Fritz Wotruba (April 23, 1907 in Vienna – August 28, 1975 in Vienna) was an Austrian sculptor of Czecho-Hungarian descent. He was considered one of the most notable sculptors of the 20th century in Austria. In his work, he increasingly dissolves figurative components in favor of geometrical abstraction with the shape of the cube as the basic form.
Fritz Wotruba was born in 1907 as the youngest of eight children of Adolf Wotruba (who came from Bohemia to work as a tailor's assistant) and Maria Wotruba, née Kocsi (from Hungary, working as a maid), in Vienna. Adolf was an alcoholic and violent, often beating his sons and his wife - as described in the auto-biography of Elias Canetti, Das Augenspiel, who befriended him in 1933, writing a very positive assessment of his work in 1954. His eldest brother was imprisoned for armed robbery and murder, and died in prison at Stein on the Danube. Fritz, the youngest, was spared from his father's wrath but was kept under close surveillance by the Police due to the Police records of his three elder brothers, and Canetti believed that his fascination with sculpting in stone was a form of psychological defence against his traumatic childhood.
Training and early commissions
In fall 1926, he enrolled in studies in sculpting at the arts and trades school.
Through the end of his studies, he was a student of Anton Hanak, and received a stipend by the Vienna Society of Modern Art, the Austrian Chamber of Labor and the municipality of Vienna - which was obtained for him by the ministrations of Anna Mahler, who was his pupil and lover.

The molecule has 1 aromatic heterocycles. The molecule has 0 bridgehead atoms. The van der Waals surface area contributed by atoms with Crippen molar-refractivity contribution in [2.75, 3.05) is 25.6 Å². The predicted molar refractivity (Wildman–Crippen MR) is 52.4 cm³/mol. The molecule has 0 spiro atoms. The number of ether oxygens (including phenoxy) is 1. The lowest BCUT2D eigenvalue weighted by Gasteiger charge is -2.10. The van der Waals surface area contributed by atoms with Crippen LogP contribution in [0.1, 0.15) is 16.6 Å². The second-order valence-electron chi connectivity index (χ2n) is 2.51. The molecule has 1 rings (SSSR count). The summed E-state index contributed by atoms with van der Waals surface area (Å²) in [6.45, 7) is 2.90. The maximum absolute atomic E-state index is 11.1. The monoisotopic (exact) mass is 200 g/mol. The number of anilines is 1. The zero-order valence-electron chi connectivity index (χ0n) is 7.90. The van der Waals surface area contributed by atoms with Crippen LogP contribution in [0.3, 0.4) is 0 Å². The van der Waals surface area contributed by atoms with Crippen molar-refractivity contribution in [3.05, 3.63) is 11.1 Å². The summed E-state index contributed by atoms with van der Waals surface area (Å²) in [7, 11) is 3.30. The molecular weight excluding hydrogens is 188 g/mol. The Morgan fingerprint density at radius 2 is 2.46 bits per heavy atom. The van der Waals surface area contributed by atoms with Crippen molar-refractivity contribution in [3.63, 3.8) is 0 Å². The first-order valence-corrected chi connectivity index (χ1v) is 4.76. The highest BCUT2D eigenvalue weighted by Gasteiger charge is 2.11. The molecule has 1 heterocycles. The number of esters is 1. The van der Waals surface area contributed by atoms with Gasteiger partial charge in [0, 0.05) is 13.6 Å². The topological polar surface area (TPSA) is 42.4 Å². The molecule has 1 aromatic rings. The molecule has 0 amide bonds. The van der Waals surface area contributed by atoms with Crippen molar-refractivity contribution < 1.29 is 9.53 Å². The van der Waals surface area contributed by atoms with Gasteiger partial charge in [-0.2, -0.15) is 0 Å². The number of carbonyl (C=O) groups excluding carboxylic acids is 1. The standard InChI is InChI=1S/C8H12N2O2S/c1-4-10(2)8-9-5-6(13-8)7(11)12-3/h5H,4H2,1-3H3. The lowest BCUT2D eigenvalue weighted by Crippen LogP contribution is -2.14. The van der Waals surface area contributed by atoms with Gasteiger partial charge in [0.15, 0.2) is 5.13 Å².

In 1933, he had a studio under the Stadtbahn, or Metro Rail Tracks. Canetti :"..it consisted of two big vaults supporting the Stadtbahn trestle; in one stood figures that would have got in his way while he was working in the other. When the weather wasn't too bad, he liked best to work in the open..." He continued to live at home with his widowed mother and his youngest sister in their old home in 31 Florianigasse, where he had been born, until he escaped after the Anschluss and Hitler's dictatorship over Austria to Switzerland for the duration of the war.
His probably greatest work, on which he worked until his death, was the planning of the Church "of the Holy Trinity" in Mauer, Vienna, better known as Wotruba Church. He did not live to see the completion of the church in 1976.
Many of his statues can be seen in public parks in Vienna. The Lying Adolescent is located in an exhibition in the Albertina. He escaped to Switzerland upon Hitler's ascent to power. A number of his sculptures were either lost or destroyed during the Second World War.
In 1947, Wotruba was awarded the City of Vienna Prize for Visual Arts and in 1955, he received the Grand Austrian State Prize for Visual Arts.
He is buried on the Zentralfriedhof (Central Cemetery) in Vienna, Austria.
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